March 21, 2014

Tomas Holmstrom

Here's a few photos that tell you most of what you need to know about how Detroit's Tomas Holmstrom played the game of hockey:






The man they called "Homer" made his home right at the top of the opposing goaltender's crease. No one was better at screening goaltenders and crashing the net. It was far from an easy job - why do you think so few players excel at it as long as Holmstrom did? But this strong and courageous bull was rewarded as a power play fixture in Detroit.

He also won four Stanley Cups and an Olympic gold medal in a career that exceeded over 1000 NHL games played.

Not bad for a guy a lot of people did not think had much of a chance to play in the NHL. His compete level was undeniable, as was his intelligence factor. But the former Lulea star was a cumbersome skater lacking quickness and he had no offensive flash. Though he worked tirelessly to improve his skating he always seemed awkward out there. Injuries over the years did not help (and there were a lot of injuries!). But ultimately his skating never really limited his even strength time.

"My role is to be in front of the net, digging pucks from out of the corners and feeding the puck to my linemates," Holmstrom said. "If shots are coming from the point, I have to get in front of the net and screen the goalie. While I am doing that, it is important for me to keep sight of the puck in case I can tip it in or jump on a rebound. If the puck goes into the corner, I try to move it to the point. If you're going to deliver pucks you've got to have good hands too. So you need skill and grit together."

The man they call Demolition Man certainly knew his role well.

"Goalies today are too good," Holmstrom continued. "Shots without any traffic in front of them are routine saves for them. I learned long ago that my skills are limited. But if I can make a pest of myself by blocking the sightlines of a goalie or maybe even gently bump him -- anything to distract him -- well, then, I've done my job."

Holmstrom was one of the bravest warriors I've ever seen play in the NHL. He's a mucker who camped out in front of the opponent's net, letting goalies slash at his ankles and defensemen jab at his kidneys so he can draw penalties, deflect flying pucks, pounce on rebounds and create chaos.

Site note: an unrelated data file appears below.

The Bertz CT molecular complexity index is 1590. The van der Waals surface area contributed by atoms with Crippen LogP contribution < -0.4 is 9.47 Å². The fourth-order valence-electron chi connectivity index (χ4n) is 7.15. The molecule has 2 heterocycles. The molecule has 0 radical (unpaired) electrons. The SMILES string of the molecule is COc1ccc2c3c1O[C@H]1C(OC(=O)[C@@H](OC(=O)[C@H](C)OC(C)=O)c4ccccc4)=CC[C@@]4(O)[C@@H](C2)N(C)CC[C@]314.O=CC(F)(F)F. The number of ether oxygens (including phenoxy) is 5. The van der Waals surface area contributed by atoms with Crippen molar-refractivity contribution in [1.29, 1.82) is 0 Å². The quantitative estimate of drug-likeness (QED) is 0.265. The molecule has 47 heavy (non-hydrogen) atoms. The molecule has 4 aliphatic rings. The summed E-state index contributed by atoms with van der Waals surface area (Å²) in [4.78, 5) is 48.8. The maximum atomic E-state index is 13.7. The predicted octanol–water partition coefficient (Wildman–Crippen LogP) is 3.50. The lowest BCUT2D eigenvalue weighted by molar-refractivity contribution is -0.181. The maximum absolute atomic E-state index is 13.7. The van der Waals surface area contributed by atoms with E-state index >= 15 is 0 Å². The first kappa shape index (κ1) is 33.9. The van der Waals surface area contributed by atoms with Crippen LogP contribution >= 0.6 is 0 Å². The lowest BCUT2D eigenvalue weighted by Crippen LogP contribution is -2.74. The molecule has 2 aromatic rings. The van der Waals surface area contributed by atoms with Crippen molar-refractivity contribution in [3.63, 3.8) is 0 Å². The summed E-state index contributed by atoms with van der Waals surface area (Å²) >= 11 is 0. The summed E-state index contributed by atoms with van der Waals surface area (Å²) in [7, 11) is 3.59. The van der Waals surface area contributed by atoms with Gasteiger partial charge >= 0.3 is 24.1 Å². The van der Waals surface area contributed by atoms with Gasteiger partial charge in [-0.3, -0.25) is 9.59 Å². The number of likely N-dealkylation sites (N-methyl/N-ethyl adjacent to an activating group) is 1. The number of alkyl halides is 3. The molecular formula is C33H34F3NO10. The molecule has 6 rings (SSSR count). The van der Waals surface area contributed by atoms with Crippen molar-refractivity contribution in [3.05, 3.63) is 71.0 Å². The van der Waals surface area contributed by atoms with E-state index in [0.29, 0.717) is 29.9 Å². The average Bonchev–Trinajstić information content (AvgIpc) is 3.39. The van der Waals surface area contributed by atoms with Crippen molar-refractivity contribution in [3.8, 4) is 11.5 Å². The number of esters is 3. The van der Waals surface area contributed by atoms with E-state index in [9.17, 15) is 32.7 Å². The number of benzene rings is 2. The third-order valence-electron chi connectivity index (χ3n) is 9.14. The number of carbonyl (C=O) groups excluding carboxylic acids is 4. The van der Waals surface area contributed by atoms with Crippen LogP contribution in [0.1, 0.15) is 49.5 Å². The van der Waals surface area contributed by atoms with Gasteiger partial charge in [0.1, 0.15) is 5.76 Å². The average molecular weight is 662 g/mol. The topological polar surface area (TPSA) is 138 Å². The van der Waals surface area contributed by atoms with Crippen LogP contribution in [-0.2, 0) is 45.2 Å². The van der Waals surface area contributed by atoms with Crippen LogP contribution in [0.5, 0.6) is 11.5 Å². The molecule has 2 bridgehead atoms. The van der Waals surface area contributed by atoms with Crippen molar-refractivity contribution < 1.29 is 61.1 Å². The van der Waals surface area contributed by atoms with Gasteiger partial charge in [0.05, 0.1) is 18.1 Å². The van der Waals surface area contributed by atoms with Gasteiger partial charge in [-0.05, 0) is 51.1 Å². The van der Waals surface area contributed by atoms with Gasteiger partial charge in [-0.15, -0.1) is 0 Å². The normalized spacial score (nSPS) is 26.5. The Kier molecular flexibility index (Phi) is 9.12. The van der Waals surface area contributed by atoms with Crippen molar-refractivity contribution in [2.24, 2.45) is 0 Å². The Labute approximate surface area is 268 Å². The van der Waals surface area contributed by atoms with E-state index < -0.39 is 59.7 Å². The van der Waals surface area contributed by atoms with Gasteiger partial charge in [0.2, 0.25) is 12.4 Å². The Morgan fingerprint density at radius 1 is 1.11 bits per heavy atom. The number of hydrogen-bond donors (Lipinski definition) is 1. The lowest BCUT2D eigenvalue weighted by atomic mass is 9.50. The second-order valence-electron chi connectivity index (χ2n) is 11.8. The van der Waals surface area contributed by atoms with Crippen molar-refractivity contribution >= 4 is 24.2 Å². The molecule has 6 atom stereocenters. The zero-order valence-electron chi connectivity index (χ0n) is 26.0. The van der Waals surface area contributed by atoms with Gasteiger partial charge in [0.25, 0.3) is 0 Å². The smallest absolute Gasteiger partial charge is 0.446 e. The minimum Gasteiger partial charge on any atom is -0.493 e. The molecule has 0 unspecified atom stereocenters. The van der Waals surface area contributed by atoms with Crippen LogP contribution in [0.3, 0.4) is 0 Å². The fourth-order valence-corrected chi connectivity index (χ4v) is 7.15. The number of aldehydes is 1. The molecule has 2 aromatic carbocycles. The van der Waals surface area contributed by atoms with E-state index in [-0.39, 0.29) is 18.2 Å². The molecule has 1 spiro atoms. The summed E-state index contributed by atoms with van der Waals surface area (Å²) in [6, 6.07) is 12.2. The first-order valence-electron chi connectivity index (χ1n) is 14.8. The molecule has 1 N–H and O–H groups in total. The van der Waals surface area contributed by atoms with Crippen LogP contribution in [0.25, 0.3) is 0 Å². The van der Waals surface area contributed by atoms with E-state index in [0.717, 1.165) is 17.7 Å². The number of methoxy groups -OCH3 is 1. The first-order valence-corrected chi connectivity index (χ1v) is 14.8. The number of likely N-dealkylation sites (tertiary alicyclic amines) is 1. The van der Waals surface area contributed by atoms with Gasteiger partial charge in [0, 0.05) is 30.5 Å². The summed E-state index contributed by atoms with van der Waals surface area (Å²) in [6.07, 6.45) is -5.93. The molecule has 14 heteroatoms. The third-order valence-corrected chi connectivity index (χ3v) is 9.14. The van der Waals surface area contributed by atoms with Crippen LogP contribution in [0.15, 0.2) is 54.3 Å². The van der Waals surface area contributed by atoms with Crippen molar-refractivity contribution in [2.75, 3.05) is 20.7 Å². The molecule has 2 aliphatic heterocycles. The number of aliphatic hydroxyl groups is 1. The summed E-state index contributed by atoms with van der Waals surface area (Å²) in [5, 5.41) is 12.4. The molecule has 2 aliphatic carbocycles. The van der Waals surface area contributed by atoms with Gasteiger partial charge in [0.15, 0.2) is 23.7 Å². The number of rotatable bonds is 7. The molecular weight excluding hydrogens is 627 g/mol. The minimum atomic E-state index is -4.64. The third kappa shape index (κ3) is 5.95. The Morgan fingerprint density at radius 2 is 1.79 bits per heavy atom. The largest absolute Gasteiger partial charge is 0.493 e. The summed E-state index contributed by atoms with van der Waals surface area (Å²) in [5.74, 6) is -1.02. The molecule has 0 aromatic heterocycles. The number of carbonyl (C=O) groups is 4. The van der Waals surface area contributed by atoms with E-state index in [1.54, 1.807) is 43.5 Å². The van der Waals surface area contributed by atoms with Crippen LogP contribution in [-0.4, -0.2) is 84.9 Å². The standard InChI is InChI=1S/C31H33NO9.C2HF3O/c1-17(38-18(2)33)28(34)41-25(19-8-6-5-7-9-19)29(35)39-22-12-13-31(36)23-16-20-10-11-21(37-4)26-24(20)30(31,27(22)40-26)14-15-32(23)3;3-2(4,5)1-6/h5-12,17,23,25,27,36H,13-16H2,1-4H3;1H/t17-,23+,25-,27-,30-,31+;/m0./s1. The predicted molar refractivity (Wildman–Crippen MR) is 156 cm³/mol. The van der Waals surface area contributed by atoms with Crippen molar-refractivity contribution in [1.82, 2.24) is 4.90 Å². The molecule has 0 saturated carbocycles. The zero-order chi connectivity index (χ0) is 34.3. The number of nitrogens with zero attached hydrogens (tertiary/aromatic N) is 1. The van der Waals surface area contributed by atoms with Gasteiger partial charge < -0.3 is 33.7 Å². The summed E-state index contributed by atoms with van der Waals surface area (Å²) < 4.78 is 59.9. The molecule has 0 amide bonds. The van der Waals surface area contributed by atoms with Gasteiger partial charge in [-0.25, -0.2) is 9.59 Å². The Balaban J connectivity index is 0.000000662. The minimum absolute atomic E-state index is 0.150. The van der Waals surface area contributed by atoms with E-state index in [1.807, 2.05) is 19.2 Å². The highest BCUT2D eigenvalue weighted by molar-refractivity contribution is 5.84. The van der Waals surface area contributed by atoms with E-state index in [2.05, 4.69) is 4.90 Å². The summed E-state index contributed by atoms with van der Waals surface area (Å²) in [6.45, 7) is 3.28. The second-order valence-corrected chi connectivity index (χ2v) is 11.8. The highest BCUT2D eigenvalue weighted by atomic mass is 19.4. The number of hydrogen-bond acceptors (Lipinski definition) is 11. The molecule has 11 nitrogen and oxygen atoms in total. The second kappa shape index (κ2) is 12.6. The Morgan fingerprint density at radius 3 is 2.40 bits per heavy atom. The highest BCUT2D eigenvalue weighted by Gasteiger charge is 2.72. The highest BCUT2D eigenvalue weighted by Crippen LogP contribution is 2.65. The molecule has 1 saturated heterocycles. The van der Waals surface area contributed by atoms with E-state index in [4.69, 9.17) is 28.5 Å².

"Tomas is pesky because he's relentless," said Detroit Red Wings assistant coach Barry Smith. "He is relentless on the puck and he's relentless in front of the net and fighting for loose pucks. He just plays hard. What happens is the other players are so ticked off because Tomas won't give up that they cross-check him or knock him down just to get rid of him and end up taking a penalty.

"What makes him different from a lot of other pesky players is Tomas Holmstrom is a power-play specialist who you can put out there with anybody. His ability to get other teams to concentrate on him, and to have goaltenders concerned about him has helped us tremendously. Sometimes it frees up somebody else for a rebound. Plus, Tomas tips a lot of pucks in front and can put it in himself. He protects the puck extremely well and it's hard to get it off him."

"Homer gives our power play so many options," coach Dave Lewis said. "He's another dimension for the other team to worry about down low. But also he gives the guys up front other options because of things he's capable of doing, like tipping the puck, redirecting, passing it."

Aside from his power play prowess, the thing that made Holmstrom so effective was that he was so disciplined at his craft. Night in, night out he would head straight to the crease. He rarely got called for goaltender interference. And no matter how badly opposing defenders mistreated him - think of the countless slashed and crosschecks he endured - he rarely retaliated.

A classic diamond in the rough, Holmstrom was taken 257th overall in the 1994 NHL Entry Draft. Hespent two additional seasons in the Swedish Elite League before joining the Red Wings in 1996-97. Filtered in and out of the lineup during his first two NHL campaigns, Holmstrom became a regular during his superlative playoff performance in the spring of 1998. Then, he notched seven goals (two more than he managed during the entire regular season) and finished third in team scoring with 19 points in 22 playoff contests.

"Tomas was a definite key in our winning the Stanley Cup that year," says Holland. "He was used sparingly during the regular season and waited his turn. We had some injuries going into the playoffs, so Tomas pounced on the opportunity and took advantage of it.

The was no doubting Tomas come spring time especially. He always seemed to play his best hockey in the playoffs.

2002 is another example. He scored just 8 goals in the regular season, then scored another 8 goals (second most on the team) in 23 playoff games to help Detroit win another Stanley Cup.

In all he won four Stanley Cups and an Olympic gold medal. He also won the respect of everyone in hockey - teammates and opposition alike. He was one of the most valuable role players I have ever seen in the game of hockey. Ryan Smyth and Dino Ciccarelli are two very strong comparables.

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